Keeping the blogosphere posted on the goings on of the world of submarines since late 2004... and mocking and belittling general foolishness wherever it may be found. Idaho's first and foremost submarine blog. (If you don't like something on this blog, please E-mail me; don't call me at home.)

Tuesday, December 06, 2005

Book Review: "Rogue Trident"

Just finished reading a new submarine adventure book by a submariner who did his JO tour on USS Kentucky. "Rogue Trident", by John Hindinger, is a pretty good first novel, and much better than the average submarine-based tale.

I was interested to see how a book by someone with recent submarine experience would handle the various technical aspects of submarining; when I left the Navy, I had to sign something that if I was ever going to publish something like a book, I'd have to clear it through the Navy. Hindinger did a pretty good job in his descriptions of "life back aft" of avoiding the classified stuff while still making it somewhat believable. That being said, there were a few holes. He gets into a short discussion of Xenon, for instance, that really didn't fit; but, at least it got brought up, so that should make the ROs happy. He also seemed to be saying that the Atlantic entrance to the Arctic is shallow water, when it's actually thousands of feet deep. The most famous of the submarine adventure books, "Hunt For Red October", had probably 10% of the techical details right -- what made it so special at the time was that was an order of magnitude more than any other similar book. This book is much more technically accurate, if that's what you're looking for.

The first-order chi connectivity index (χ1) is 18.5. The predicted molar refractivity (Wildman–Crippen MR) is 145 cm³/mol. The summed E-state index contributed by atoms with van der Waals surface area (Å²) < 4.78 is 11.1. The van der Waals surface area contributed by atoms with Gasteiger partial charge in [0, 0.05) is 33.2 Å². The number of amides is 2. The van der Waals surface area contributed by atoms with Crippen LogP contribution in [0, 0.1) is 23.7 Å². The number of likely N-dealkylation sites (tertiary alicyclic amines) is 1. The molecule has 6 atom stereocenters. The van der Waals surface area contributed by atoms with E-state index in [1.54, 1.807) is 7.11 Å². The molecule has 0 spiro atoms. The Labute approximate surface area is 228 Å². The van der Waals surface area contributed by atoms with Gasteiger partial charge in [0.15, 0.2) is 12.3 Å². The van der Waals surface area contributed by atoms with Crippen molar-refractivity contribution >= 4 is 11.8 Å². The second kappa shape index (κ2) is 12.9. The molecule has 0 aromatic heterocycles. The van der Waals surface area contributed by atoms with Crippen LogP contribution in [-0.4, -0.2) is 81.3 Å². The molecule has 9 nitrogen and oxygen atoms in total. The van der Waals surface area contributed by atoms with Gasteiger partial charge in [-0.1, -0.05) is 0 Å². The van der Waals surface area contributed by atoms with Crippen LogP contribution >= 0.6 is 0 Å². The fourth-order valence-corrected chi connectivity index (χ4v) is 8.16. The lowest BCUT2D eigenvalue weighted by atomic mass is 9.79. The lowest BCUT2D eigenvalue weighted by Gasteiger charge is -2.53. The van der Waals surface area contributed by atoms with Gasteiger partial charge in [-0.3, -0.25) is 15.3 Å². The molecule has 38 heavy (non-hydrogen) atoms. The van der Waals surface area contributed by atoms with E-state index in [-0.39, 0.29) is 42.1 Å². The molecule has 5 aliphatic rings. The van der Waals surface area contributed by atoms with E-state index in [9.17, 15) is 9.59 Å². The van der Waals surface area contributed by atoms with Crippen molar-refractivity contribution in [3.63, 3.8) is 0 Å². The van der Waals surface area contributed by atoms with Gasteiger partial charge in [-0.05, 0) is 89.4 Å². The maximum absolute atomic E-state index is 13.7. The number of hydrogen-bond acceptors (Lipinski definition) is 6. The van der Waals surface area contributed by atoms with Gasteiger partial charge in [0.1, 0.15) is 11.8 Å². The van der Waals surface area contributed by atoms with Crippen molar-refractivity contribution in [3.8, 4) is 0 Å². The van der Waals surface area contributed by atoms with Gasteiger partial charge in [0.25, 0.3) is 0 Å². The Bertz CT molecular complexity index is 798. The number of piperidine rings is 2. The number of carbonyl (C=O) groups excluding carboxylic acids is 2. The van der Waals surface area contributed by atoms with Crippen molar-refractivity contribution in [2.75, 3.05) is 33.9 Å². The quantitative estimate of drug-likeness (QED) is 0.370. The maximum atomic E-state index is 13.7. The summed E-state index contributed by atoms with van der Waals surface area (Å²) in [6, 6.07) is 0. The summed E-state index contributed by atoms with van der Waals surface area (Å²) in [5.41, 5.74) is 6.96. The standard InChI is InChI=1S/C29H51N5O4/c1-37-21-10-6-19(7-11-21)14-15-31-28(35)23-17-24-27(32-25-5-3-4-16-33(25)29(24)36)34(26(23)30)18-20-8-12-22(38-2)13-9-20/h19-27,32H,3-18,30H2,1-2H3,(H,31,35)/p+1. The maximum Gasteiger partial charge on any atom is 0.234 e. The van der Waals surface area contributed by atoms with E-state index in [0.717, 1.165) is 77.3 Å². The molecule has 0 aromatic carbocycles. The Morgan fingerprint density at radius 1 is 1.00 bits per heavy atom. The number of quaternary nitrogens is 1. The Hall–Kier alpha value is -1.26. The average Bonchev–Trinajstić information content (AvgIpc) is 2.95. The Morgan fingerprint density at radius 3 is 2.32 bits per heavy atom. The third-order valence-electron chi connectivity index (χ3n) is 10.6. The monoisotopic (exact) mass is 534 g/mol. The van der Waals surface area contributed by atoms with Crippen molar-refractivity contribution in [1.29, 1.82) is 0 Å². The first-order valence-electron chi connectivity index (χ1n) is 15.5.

With any type of "stolen submarine" book, you have to suspend disbelief, and this book is no different. Still, the scenario he comes up with is more "believable" than most... Without giving too much away, I remember plenty of bull sessions where people would try to figure out the minimum number of crewmembers you'd need to get a boat to sea. Of course, that was in a discussion of oncoming hurricanes, rather than for-profit schemes.

Overall, I thought the book was a worthy first effort. I understood the main character's motivations, but was a little unclear on why the supporting cast were doing what they were doing. Submariners are shown as real people with real problems -- these guys just react to their problems in ways that are a little over the top. I'm happy to be able to recommend this book to my readers; ordering information is here.


Anonymous subcomunic8r said...

Is this a comedy? A "lay aft and push" JO with enough knowledge to run a boat? OOD quals just makes'em dangerous! The idea has me in stitches! LOL

12/06/2005 8:07 PM


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